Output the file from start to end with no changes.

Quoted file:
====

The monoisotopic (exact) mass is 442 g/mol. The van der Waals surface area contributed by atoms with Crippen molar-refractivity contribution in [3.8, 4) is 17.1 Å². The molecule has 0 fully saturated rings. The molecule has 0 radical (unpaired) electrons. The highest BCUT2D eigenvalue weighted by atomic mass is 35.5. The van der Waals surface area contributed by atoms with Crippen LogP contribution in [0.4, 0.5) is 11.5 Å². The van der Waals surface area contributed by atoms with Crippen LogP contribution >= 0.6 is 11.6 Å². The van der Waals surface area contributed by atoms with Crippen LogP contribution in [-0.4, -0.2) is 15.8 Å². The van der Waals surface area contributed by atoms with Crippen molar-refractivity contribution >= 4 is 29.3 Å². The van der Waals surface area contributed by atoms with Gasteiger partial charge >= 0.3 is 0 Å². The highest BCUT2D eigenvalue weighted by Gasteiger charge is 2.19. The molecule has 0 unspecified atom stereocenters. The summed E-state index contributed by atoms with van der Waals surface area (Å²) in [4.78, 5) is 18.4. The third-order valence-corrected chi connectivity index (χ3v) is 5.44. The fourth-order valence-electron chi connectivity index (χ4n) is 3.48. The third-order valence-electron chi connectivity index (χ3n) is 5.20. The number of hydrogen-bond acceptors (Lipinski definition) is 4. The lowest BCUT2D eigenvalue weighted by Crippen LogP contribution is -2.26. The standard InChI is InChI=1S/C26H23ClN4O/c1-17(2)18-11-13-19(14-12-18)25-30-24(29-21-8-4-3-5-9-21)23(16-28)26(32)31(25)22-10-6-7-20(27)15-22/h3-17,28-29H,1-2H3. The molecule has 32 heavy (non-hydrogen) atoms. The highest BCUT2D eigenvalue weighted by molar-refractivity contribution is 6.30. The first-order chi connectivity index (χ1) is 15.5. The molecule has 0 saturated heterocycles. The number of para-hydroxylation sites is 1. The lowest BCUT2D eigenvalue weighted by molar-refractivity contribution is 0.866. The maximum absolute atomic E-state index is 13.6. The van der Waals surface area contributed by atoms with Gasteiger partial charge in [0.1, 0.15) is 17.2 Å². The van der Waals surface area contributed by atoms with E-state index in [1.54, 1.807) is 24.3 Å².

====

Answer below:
The monoisotopic (exact) mass is 442 g/mol. The van der Waals surface area contributed by atoms with Crippen molar-refractivity contribution in [3.8, 4) is 17.1 Å². The molecule has 0 fully saturated rings. The molecule has 0 radical (unpaired) electrons. The highest BCUT2D eigenvalue weighted by atomic mass is 35.5. The van der Waals surface area contributed by atoms with Crippen LogP contribution in [0.4, 0.5) is 11.5 Å². The van der Waals surface area contributed by atoms with Crippen LogP contribution >= 0.6 is 11.6 Å². The van der Waals surface area contributed by atoms with Crippen LogP contribution in [-0.4, -0.2) is 15.8 Å². The van der Waals surface area contributed by atoms with Crippen molar-refractivity contribution >= 4 is 29.3 Å². The van der Waals surface area contributed by atoms with Gasteiger partial charge >= 0.3 is 0 Å². The highest BCUT2D eigenvalue weighted by Gasteiger charge is 2.19. The molecule has 0 unspecified atom stereocenters. The summed E-state index contributed by atoms with van der Waals surface area (Å²) in [4.78, 5) is 18.4. The third-order valence-corrected chi connectivity index (χ3v) is 5.44. The fourth-order valence-electron chi connectivity index (χ4n) is 3.48. The third-order valence-electron chi connectivity index (χ3n) is 5.20. The number of hydrogen-bond acceptors (Lipinski definition) is 4. The lowest BCUT2D eigenvalue weighted by Crippen LogP contribution is -2.26. The standard InChI is InChI=1S/C26H23ClN4O/c1-17(2)18-11-13-19(14-12-18)25-30-24(29-21-8-4-3-5-9-21)23(16-28)26(32)31(25)22-10-6-7-20(27)15-22/h3-17,28-29H,1-2H3. The molecule has 32 heavy (non-hydrogen) atoms. The highest BCUT2D eigenvalue weighted by molar-refractivity contribution is 6.30. The first-order chi connectivity index (χ1) is 15.5. The molecule has 0 saturated heterocycles. The number of para-hydroxylation sites is 1. The lowest BCUT2D eigenvalue weighted by molar-refractivity contribution is 0.866. The maximum absolute atomic E-state index is 13.6. The van der Waals surface area contributed by atoms with Gasteiger partial charge in [0.1, 0.15) is 17.2 Å². The van der Waals surface area contributed by atoms with E-state index in [1.54, 1.807) is 24.3 Å².